They want availability of your products (fortunately) but they don’t want the downtime, maintenance burden and surprises when they break down at the worst possible time for them.
They want immediate fulfilment without the delays, broken promises and excuses when you don’t have the right part in stock or the engineer can’t come out until next week.
They want a personalised experience, individualised to match their exact needs, not the generic, transactional sales and support processes of the past.
Customers can switch service providers much easier than they can sell a high-value capital asset and buy an alternative.
Hence, manufacturers wanting to earn the loyalty of their customers must present ongoing value and memorable services that improve with time.
In other words, the benefit of staying loyal should far outweigh the benefit of switching.
Manufacturers must therefore be able to sell, market and deliver their offerings based on a clear understanding of their customer’s behaviour and they must nurture every individual customer relationship.
Unfortunately, what we usually see instead, is a fundamental mismatch between the way that manufacturers and parts distributors are trying to do business with their customers and the way that their customers want to do business with them.
New Capabilities for New Relationships
To operate in the servitised economy, companies need a new set of capabilities.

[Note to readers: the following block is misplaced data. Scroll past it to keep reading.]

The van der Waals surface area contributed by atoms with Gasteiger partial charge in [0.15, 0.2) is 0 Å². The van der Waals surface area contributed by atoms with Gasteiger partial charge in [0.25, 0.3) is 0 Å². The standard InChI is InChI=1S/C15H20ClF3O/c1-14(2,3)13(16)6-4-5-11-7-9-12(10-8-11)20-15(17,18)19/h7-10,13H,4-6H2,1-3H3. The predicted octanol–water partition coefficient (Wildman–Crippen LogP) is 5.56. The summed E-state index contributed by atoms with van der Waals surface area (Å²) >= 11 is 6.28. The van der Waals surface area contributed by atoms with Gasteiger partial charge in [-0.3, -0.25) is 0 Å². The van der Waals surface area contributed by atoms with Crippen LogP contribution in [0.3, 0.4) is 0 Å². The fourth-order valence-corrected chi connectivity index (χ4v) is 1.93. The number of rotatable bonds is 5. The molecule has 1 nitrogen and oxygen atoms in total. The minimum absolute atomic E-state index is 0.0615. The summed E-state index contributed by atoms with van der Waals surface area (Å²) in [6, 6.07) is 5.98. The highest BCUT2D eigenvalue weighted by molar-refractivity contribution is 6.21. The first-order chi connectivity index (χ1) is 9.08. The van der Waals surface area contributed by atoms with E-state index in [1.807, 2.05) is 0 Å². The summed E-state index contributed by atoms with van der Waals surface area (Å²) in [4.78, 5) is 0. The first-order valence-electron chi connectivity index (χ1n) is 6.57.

Over the last twenty years, manufacturing companies large and small have invested millions into lean manufacturing techniques, Sales and Operations Planning (S&OP) processes, Enterprise Resource Planning (ERP) systems and the like.
These strategies, methods and technologies have had the desired effect of improving the quality of their products and efficiency of their manufacturing capability.
But in most cases, that has not led to significant growth in their manufacturing business!
The simple fact is, these technologies, methods and strategies were designed for the 1970s.
That is, a product-centric business environment where your customers all want to buy and own your products.
In that kind of economy, you grow your business by selling more products and making them more efficiently than your competitors.
Sales teams often give away high-value maintenance service contracts or spare parts just to get a product sale.
Or they discount spare parts prices or offer periodic sales quota bonuses just to increase volumes and earn more commission or bonus for themselves.
But in a world where a customer wants to be a user or subscriber instead of a product owner, manufacturers must do things differently.
Selling personalised service contracts requires greater customer knowledge to maximise value from the relationship and ongoing customer retention.
As well as the commercial model, the operating model changes too.